Knowledge Hub | Articles

27 November 2015

Which country’s law applies when working abroad?

British workers who take jobs abroad often achieve higher earnings and are exempt from UK taxation. However, such benefits frequently entail the sacrifice of the legal protection afforded by British employment laws, as a construction industry worker discovered when the Employment Appeal Tribunal (EAT) upheld the decision of the Employment Tribunal (ET) that his employment was more closely linked to the Middle East than to Britain (Strickland v Kier Limited and Others).

Between September 1997 and October 2007, Mr Strickland had been employed by the Kier Group of Companies (Kier), living and working in the UK. In 2007, he went to work for another construction business in the Middle East. Whilst living in Dubai, he had discussions with Kier with a view to returning to their employment in the Middle East. As a result, he was offered and accepted the post of Area Commercial Manager, based in the Dubai office, and commenced that employment on 19 April 2009. He continued to work under the terms of that contract, in Dubai and Saudi Arabia, until his resignation in June 2013.

Following his resignation, he launched ET proceedings claiming unfair dismissal and that he had been subjected to detrimental treatment for whistleblowing. However, the ET found that neither Mr Strickland nor his employer had considered what the relevant law to be applied to the contract was. In the circumstances, it did not have territorial jurisdiction to consider his complaints on the basis that his employment was more closely connected to the Middle East than to Britain.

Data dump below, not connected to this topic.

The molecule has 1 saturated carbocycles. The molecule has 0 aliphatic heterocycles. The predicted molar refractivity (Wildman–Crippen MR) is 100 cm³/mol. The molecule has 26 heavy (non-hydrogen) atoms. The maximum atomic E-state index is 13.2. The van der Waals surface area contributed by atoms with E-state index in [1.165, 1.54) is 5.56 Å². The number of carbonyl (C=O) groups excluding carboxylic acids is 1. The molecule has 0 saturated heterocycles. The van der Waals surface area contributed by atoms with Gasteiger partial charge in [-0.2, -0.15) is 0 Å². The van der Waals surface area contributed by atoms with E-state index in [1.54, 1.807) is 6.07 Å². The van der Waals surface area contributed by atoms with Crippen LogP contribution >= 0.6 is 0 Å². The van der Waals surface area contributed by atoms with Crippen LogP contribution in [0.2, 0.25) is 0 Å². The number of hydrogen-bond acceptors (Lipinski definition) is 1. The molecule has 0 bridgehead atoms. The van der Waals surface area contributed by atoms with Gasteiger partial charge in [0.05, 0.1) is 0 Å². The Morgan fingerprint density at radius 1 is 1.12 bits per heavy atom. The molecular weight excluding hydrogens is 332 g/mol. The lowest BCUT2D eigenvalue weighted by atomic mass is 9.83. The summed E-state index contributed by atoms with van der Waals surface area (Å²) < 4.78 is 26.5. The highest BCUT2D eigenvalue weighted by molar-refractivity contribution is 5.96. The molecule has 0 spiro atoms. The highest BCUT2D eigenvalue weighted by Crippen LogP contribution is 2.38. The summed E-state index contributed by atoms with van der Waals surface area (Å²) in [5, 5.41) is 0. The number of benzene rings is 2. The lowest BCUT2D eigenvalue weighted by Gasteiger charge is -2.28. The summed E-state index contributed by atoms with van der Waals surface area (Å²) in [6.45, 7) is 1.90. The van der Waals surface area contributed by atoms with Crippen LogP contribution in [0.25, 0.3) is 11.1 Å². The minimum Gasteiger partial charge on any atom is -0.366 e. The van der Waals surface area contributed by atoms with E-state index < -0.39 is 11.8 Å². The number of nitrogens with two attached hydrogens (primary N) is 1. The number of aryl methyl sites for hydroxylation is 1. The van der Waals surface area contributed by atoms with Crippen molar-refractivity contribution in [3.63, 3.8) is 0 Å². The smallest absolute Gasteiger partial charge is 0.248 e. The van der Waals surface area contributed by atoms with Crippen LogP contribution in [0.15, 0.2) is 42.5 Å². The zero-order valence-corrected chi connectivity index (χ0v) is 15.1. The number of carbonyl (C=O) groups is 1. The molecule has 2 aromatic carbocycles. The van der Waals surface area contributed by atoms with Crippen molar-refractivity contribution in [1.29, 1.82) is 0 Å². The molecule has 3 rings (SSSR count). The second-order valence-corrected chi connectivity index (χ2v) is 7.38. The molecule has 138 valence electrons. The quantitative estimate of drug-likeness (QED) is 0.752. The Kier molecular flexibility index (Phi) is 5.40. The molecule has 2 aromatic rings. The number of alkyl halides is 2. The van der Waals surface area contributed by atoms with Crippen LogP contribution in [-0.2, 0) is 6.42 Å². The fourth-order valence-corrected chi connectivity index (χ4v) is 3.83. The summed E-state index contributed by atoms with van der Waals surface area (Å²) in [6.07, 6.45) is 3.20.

In rejecting Mr Strickland's challenge to that decision, the EAT found that the ET had applied the correct legal test when considering the limits of its jurisdiction. When seeking non-resident status for tax purposes, he had informed HM Revenue and Customs that he only travelled back to the UK for family visits and the occasional meeting. Although that statement was not necessarily decisive, it was a factor which the ET was entitled to take into account when reaching its decision. Furthermore, the EAT found that there was no error in the application of the 1980 Rome Convention on the law applicable to contractual obligations given the facts permissibly found.

Contact Paul Lawton in the employment team for advice on any contractual matter. Call 01753 279029 or email employmentlaw@bpcollins.co.uk.

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